Why open rates, keywords and Twitter are the past — and podcasting has a great future

It's time to stop clinging to the publishing wisdom of the past. And the decline in new podcasts is not the bad news it looks on the surface.

Adam Tinworth
Adam Tinworth

What you need to give up in 2023

This morning I published a long-gestating piece about four things I really needed to get off my chest. Or, more accurately, the four things I think publishers and journalists need to realign their thinking about, but that's not as attractive a headline, is it?

The things I think you need to change your approach to are:

  • Newsletter open rates
  • Keywords for SEO
  • Twitter
  • TikTok

Yes, I expect some of those will be controversial. I look forward to hearing why you think I'm wrong… 😇

What publishers need to give up in 2023
Open rates? Dead. Keywords? Dying. Twitter and TikTok? Traps. Here’s how to navigate publishing in 2023
I've literally just come from recording an episode of Charlotte Henry's The Addition podcast about that piece, where she forces me to defend my views — especially about TikTok. Subscribe to hear it when it drops tomorrow.

What's going on with podcasting?

After years of boom times, the number of podcasts being created is dropping rapidly. Why?

Where did all the new podcasts go?
The number of new podcasts launched fell by nearly 80% between 2020 and 2022 — and seems to keep dropping. Has podcasting moved from gold rush to mature market?

Esther had some thoughts in this morning's Media Roundup newsletter:

I don't know to what extent this is amateurs realising growing and sustaining podcast audiences is quite a challenge - after all, if you were going to launch a podcast, lockdown was the time to do it. Certainly I haven't noticed much of a slowdown in publishers launching new shows.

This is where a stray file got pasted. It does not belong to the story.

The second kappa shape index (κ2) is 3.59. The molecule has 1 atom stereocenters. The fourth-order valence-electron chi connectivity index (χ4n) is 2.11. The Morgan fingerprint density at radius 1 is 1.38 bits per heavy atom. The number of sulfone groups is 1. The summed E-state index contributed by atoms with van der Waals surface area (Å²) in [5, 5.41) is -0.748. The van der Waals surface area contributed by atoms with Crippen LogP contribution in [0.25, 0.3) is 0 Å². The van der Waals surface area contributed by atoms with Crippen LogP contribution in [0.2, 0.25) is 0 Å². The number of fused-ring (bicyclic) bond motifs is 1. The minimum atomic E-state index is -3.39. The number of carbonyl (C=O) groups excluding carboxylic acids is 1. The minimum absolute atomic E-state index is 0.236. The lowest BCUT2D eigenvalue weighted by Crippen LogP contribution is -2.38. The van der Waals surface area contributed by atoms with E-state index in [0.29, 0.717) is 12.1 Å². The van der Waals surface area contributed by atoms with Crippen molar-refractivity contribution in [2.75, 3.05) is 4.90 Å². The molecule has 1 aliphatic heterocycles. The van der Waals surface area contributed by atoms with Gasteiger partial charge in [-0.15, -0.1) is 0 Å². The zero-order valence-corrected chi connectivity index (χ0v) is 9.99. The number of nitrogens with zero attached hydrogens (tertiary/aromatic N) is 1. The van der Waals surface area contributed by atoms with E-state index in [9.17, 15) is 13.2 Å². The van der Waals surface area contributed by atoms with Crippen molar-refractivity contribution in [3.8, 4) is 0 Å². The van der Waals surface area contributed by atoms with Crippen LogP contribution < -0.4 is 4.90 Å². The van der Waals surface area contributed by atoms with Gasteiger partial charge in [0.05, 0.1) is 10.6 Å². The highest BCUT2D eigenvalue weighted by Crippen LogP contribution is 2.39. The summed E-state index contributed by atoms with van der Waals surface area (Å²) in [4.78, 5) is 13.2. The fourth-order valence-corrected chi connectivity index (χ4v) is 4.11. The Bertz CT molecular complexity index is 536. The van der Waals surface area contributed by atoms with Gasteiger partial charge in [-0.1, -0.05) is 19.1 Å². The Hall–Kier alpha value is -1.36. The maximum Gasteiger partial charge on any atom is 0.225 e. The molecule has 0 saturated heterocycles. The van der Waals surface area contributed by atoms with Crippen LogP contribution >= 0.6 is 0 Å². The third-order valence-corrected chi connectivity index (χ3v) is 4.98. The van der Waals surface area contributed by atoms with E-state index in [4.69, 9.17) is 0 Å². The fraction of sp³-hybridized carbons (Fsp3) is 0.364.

Having been around long enough to have seen both the first and the second podcast boom, and now the first and second blogging boom (the second being the blog/newsletter hybrid approach), I'm not at all surprised that this is happening. It always does.

It's gold rush behaviour: technology opens up a field, some of the early movers do very well out of it, and so lots of other people follow in their footsteps. As the field gets more crowded, fewer people succeed, and the incentive to keep trying decreases. People drop away, and the rate of new publication creation drops as well.

The real surprise is how long it's taken for us to pass the peak — given how much harder podcasting is than blogging, newsletter writing or even YouTubing. The fact we've had such a sustained boom is a really good sign that we'll have a healthy podcast ecosystem for a long time to come.

It's also worth noting that what we refer to as “podcasting” is actually just a slice of a rapidly broadening field of online audio — with live audio being the real growth area right now, as this piece from the tail end of last year pointed out:

2022: The Year That Podcasting Died
Podcasting is no longer a useful term — here’s why

(That's a level of clickbait headlining I can't quite bring myself to match…)


A tweet to think on


Adam Tinworth Twitter

Adam is a lecturer, trainer and writer. He's been a blogger for over 20 years, and a journalist for more than 30. He lectures on audience strategy and engagement at City, University of London.